- Play Mornings: Available on Fort Bragg/Pope Neighborhood Centers and Linden Oaks in Cameron. An interactive playgroup to assist parents in learning developmentally appropriate play techniques and to help children improve their social, cognitive, and motor skills. Structured activities include singing and dancing, story time, a craft project, and free play time. No registration required, but must provide child(ren)’s immunization record(s).
- 0 to 1 Baby Fun Play Mornings: Babies are born ready to learn and you can help! This fun, interactive class will show you how babies think, feel, and learn, and how you can make everyday parenting moments count. For parents with a baby ages birth to 12 months. Limited childcare available for older siblings, please call for information.
- What are the signs of child abuse or neglect?
- Consider the possibility of neglect when the child:
Is frequently absent from school, begs or steals food or money, lacks needed medical or dental care, immunizations, or glasses, is consistently dirty and has severe body odor, lacks sufficient clothing for the weather, abuses alcohol or other drugs, states that there is no one at home to provide care.
- Consider the possibility of emotional maltreatment when the child:
Shows extremes in behavior, such as overly compliant or demanding behavior, extreme passivity, or aggression; is either inappropriately adult (parenting other children, for example) or inappropriately infantile (frequently rocking or head-banging, for example); is delayed in physical or emotional development; has attempted suicide; or reports a lack of attachment to the parent.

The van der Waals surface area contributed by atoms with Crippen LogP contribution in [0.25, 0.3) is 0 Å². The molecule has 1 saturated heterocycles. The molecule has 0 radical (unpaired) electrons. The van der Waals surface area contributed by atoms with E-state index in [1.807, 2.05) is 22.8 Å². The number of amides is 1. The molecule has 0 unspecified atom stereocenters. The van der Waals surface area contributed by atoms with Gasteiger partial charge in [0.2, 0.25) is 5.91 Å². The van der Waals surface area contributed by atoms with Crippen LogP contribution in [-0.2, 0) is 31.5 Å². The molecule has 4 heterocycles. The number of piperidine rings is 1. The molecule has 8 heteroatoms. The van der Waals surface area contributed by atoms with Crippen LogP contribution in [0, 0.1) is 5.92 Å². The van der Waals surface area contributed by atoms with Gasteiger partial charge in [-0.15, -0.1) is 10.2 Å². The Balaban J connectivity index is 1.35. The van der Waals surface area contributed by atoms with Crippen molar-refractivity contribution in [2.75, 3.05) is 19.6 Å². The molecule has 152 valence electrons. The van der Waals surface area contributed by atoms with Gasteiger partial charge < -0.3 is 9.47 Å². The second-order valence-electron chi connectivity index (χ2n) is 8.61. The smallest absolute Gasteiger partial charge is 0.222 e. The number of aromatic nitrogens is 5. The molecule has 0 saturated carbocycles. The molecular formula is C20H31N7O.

- Consider the possibility of emotional maltreatment when the parent or other adult caregiver:
Constantly blames, belittles, or berates the child, is unconcerned about the child and refuses to consider offers of help for the child’s problems, overtly rejects the child.
- Consider the possibility of sexual abuse when the child:
Has difficulty walking or sitting, suddenly refuses to change for gym or to participate in physical activities, reports nightmares or bed wetting, experiences a sudden change in appetite, demonstrates bizarre, sophisticated, or unusual sexual knowledge or behavior, becomes pregnant or contracts a venereal disease (particularly under the age of 14), runs away, reports sexual abuse by a parent or another adult caregiver, attaches very quickly to strangers or new adults in their environment
- Consider the possibility of sexual abuse when the parent or other adult caregiver:
Is unduly protective of the child or severely limits the child’s contact with other children, especially of the opposite sex, is secretive and isolated, is jealous or controlling with family members.
- Consider the possibility of neglect when the child:
- What can I do to stop child abuse in a public place and to report suspected abuse?
Reporting abuse or neglect can protect a child and get help for a family—it may even save a child’s life. In North Carolina, any person who suspects child abuse or neglect is required to report. You should note as much detail as possible about the situation, including but not limited to a description of the incident, individuals involved, ages of the children, even license plate numbers.
- On post, immediately call the Fort Bragg Military Police at +1 (910)396-0391
- Off post, call 911
For additional information, call us or Family Member Behavioral Health at +1 (910)907-7869.
- Additional Resources